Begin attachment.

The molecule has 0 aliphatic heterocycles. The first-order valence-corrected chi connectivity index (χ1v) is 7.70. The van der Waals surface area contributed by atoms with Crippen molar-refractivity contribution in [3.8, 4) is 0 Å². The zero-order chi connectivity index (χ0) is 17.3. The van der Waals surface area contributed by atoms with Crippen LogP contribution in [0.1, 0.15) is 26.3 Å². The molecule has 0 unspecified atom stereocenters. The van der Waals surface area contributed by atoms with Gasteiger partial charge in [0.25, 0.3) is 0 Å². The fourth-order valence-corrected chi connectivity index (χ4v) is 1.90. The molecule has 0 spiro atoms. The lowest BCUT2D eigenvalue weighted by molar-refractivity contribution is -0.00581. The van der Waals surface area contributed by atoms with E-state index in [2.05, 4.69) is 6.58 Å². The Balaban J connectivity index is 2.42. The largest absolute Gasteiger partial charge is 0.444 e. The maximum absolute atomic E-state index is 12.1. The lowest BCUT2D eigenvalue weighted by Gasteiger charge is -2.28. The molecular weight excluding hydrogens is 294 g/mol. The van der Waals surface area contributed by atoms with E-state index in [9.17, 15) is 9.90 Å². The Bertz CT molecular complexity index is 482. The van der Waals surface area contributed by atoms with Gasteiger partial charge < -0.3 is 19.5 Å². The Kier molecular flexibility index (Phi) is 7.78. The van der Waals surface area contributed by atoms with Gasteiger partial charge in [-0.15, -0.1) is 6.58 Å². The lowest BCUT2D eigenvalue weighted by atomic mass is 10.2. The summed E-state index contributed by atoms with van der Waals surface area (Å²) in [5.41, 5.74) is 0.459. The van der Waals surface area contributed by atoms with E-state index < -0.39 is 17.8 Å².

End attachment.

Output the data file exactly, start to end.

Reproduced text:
The molecule has 0 aliphatic heterocycles. The first-order valence-corrected chi connectivity index (χ1v) is 7.70. The van der Waals surface area contributed by atoms with Crippen molar-refractivity contribution in [3.8, 4) is 0 Å². The zero-order chi connectivity index (χ0) is 17.3. The van der Waals surface area contributed by atoms with Crippen LogP contribution in [0.1, 0.15) is 26.3 Å². The molecule has 0 unspecified atom stereocenters. The van der Waals surface area contributed by atoms with Gasteiger partial charge in [0.25, 0.3) is 0 Å². The fourth-order valence-corrected chi connectivity index (χ4v) is 1.90. The molecule has 0 spiro atoms. The lowest BCUT2D eigenvalue weighted by molar-refractivity contribution is -0.00581. The van der Waals surface area contributed by atoms with E-state index in [2.05, 4.69) is 6.58 Å². The Balaban J connectivity index is 2.42. The largest absolute Gasteiger partial charge is 0.444 e. The maximum absolute atomic E-state index is 12.1. The lowest BCUT2D eigenvalue weighted by Gasteiger charge is -2.28. The molecular weight excluding hydrogens is 294 g/mol. The van der Waals surface area contributed by atoms with E-state index in [9.17, 15) is 9.90 Å². The Bertz CT molecular complexity index is 482. The van der Waals surface area contributed by atoms with Gasteiger partial charge < -0.3 is 19.5 Å². The Kier molecular flexibility index (Phi) is 7.78. The van der Waals surface area contributed by atoms with Gasteiger partial charge in [-0.15, -0.1) is 6.58 Å². The lowest BCUT2D eigenvalue weighted by atomic mass is 10.2. The summed E-state index contributed by atoms with van der Waals surface area (Å²) in [5.41, 5.74) is 0.459. The van der Waals surface area contributed by atoms with E-state index < -0.39 is 17.8 Å².